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Can Fam Physician. 2017 Apr;63(4):278-285.

Diagnosis and management of psoriasis.

Author information

1
Dermatology resident at the University of Ottawa in Ontario.
2
Head of the Division of Rheumatology at the University of Toronto in Ontario.
3
Lecturer in the Division of Dermatology at the University of Toronto. jensen.yeung@utoronto.ca.

Abstract

OBJECTIVE:

To provide primary care clinicians with an up-to-date and practical overview of the diagnosis and management of psoriasis.

QUALITY OF EVIDENCE:

PubMed, MEDLINE, EMBASE, and Cochrane databases were searched for relevant meta-analyses, randomized controlled trials, systematic reviews, and observational studies about the diagnosis and management of psoriasis.

MAIN MESSAGE:

Psoriasis is a chronic, multisystem inflammatory disease with predominantly skin and joint involvement. Beyond the physical dimensions of disease, psoriasis has an extensive emotional and psychosocial effect on patients, affecting social functioning and interpersonal relationships. As a disease of systemic inflammation, psoriasis is associated with multiple comorbidities, including cardiovascular disease and malignancy. The diagnosis is primarily clinical and a skin biopsy is seldom required. Depending on the severity of disease, appropriate treatment can be initiated. For mild to moderate disease, first-line treatment involves topical therapies including corticosteroids, vitamin D3 analogues, and combination products. These topical treatments are efficacious and can be safely initiated and prescribed by primary care physicians. Patients with more severe and refractory symptoms might require further evaluation by a dermatologist for systemic therapy.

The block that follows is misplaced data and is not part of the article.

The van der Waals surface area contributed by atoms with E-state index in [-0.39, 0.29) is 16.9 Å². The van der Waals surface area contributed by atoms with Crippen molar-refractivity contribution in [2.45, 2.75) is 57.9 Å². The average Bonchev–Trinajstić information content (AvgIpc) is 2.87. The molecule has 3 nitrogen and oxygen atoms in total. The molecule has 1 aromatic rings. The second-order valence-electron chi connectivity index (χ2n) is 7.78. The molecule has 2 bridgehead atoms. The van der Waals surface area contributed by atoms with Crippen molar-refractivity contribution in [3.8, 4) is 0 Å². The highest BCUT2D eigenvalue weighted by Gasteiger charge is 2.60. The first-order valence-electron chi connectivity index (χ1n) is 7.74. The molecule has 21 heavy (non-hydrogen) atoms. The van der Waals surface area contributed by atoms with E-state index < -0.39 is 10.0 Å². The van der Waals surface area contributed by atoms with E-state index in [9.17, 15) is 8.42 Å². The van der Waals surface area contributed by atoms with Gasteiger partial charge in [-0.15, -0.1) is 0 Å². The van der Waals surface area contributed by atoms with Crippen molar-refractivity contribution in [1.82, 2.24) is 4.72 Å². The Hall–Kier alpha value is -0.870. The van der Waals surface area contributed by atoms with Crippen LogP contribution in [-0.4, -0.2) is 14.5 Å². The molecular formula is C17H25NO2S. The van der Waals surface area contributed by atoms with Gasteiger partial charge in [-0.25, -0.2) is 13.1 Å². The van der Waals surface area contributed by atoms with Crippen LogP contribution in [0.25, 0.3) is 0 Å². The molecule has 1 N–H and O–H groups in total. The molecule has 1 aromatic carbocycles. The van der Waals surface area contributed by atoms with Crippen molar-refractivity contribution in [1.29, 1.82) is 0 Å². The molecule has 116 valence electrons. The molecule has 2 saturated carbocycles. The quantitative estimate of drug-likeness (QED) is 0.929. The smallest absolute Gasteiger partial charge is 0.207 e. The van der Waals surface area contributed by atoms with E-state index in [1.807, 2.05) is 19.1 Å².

CONCLUSION:

Many patients with psoriasis seek initial evaluation and treatment from their primary care providers. Recognition of psoriasis, as well as its associated medical and psychiatric comorbidities, would facilitate timely diagnosis and appropriate management with effective and safe topical therapies and other medical and psychological interventions, as needed. More severe and refractory cases might warrant referral to a dermatologist for further evaluation and possible systemic therapy.

PMID:
28404701
PMCID:
PMC5389757
[Indexed for MEDLINE]
Free PMC Article

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